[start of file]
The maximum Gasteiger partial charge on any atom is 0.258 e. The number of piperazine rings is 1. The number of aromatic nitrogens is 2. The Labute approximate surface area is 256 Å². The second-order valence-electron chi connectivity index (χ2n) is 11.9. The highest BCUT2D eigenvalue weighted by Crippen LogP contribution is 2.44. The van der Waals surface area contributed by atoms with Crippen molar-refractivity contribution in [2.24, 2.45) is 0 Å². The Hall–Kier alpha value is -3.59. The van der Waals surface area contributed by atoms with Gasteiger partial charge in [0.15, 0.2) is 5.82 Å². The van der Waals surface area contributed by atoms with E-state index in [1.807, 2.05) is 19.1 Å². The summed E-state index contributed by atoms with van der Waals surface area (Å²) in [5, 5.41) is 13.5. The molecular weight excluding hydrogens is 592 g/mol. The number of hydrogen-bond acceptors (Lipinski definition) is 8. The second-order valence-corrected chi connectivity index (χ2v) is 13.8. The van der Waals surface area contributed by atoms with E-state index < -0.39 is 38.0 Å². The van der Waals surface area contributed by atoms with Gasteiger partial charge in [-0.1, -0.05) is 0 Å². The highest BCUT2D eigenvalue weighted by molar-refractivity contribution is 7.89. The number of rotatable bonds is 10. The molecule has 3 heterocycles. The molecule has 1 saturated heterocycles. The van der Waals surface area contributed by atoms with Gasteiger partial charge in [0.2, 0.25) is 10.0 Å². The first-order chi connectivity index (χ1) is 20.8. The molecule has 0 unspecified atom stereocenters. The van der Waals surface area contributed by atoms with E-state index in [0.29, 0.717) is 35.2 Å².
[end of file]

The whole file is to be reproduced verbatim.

The maximum Gasteiger partial charge on any atom is 0.258 e. The number of piperazine rings is 1. The number of aromatic nitrogens is 2. The Labute approximate surface area is 256 Å². The second-order valence-electron chi connectivity index (χ2n) is 11.9. The highest BCUT2D eigenvalue weighted by Crippen LogP contribution is 2.44. The van der Waals surface area contributed by atoms with Crippen molar-refractivity contribution in [2.24, 2.45) is 0 Å². The Hall–Kier alpha value is -3.59. The van der Waals surface area contributed by atoms with Gasteiger partial charge in [0.15, 0.2) is 5.82 Å². The van der Waals surface area contributed by atoms with E-state index in [1.807, 2.05) is 19.1 Å². The summed E-state index contributed by atoms with van der Waals surface area (Å²) in [5, 5.41) is 13.5. The molecular weight excluding hydrogens is 592 g/mol. The number of hydrogen-bond acceptors (Lipinski definition) is 8. The second-order valence-corrected chi connectivity index (χ2v) is 13.8. The van der Waals surface area contributed by atoms with E-state index < -0.39 is 38.0 Å². The van der Waals surface area contributed by atoms with Gasteiger partial charge in [-0.1, -0.05) is 0 Å². The highest BCUT2D eigenvalue weighted by molar-refractivity contribution is 7.89. The number of rotatable bonds is 10. The molecule has 3 heterocycles. The molecule has 1 saturated heterocycles. The van der Waals surface area contributed by atoms with Gasteiger partial charge in [0.2, 0.25) is 10.0 Å². The first-order chi connectivity index (χ1) is 20.8. The molecule has 0 unspecified atom stereocenters. The van der Waals surface area contributed by atoms with E-state index in [0.29, 0.717) is 35.2 Å².